CHRISTINE MACHADO | NT BUZZ
Having been born and brought up in the village of Velim in Salcette, Shaileshchandra Raikar remembers how traditional tradesmen would go from door to door every day. “Early in the morning the milkman would bring us milk. This would be followed by the ‘poder’ (breadman) who would bring us fresh bread and the fish vendor who would bring the fresh catch. We would also have people coming to sell us salt and jaggery. We didn’t have to go out and buy these,” he recalls. The barber too would come to the doorstep and would address the family members with respect. “They would all serve as if we were members of the same family,” he says.
However owing to the lack of educational facilities in the village, his father opted to move and settle down in Margao city. “But when we came to the city, these traditional tradesmen were not to be seen. Instead we had to go to the market to buy all the things,” he says.
And today, he says, the kind of traditional tradesmen that were part of his childhood are slowly dying out. “Earlier these people would do their work honestly, working for the welfare of the people,” he says, adding that this is missing today. “That relationship of treating each other as family is not there now,” he says.
And this in turn is causing an erosion of our culture, he believes. “We see India in villages. Even Gandhi when he returned to India started the Sabarmati Ashram in a field. He saw culture in the field. Such things seen in villages are not there in the city. And it is because of this culture that we remained united,” he says.
The children of these traditional tradesmen however are not interested in continuing in this same line. “They feel shy to do that work,” he says. Thus, for instance, even though there are coconut trees all around Goa, there is a shortage of coconut pluckers and toddy tappers.
Thus, Raikar believes that initiatives have to be put in place by the government. “If there are schemes for these people, it should reach them. Many a times the schemes are only on paper,” he says.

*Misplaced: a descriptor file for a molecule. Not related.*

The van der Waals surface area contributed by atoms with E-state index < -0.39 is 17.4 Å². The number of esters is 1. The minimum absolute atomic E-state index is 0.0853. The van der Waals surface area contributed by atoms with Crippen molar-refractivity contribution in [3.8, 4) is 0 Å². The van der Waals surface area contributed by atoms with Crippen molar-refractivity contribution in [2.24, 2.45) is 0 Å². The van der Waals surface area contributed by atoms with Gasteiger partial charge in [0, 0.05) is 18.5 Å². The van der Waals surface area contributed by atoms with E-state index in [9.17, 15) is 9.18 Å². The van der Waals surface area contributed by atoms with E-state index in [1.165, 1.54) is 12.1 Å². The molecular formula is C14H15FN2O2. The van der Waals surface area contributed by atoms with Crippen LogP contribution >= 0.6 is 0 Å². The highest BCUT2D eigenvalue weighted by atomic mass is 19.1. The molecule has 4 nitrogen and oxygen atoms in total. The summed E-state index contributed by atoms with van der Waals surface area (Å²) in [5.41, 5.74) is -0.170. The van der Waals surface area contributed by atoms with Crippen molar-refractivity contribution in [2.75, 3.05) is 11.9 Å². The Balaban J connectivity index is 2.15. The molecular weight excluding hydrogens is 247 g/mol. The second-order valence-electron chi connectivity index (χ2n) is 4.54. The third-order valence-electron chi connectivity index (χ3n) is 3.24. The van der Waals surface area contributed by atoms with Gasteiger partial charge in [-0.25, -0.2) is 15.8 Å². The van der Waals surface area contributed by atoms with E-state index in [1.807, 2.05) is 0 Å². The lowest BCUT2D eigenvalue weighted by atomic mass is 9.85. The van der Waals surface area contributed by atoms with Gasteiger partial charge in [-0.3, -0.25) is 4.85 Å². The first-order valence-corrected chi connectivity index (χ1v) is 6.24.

For his part, in a bid to educate the people about the variety of traditional tradesman that Goa has and or used to have, Raikar recently released a Marathi book titled ‘Goyeatil Paramparik Vyavasay’, highlighting 21 traditional occupations of Goa. And while there may be other books which talk about these occupations, Raikar, who took four years to write this book, states that what sets his book apart is that he does not just provide information but gives knowledge. “I personally went and met these traditional tradesmen and their families to understand their problems and what they expected from the government to survive. Some people even cried when I interviewed them. They told me that neither were they getting any money nor could they do any other work. Yet nobody paid attention to them,” he says.
Having published four books prior to this recent read, Raikar mentions that an earlier book that he penned, which provides 71 live sketches of various Goan personalities, was published by the Directorate of Art and Culture, Goa and is being recommended by school teachers for students to do assignments on.
He further mentions that a professor has already shown interest in using ‘Goyeatil Paramparik Vyavasay’ as reference material in school too.
“I want to add 21 more traditional occupations. This will be the second part of the book,” says the retired news reader of All India Radio Goa and Mumbai, who was also previously a school teacher.
Raikar is ready to come out with his next book shortly which will centre on how to invest in gold.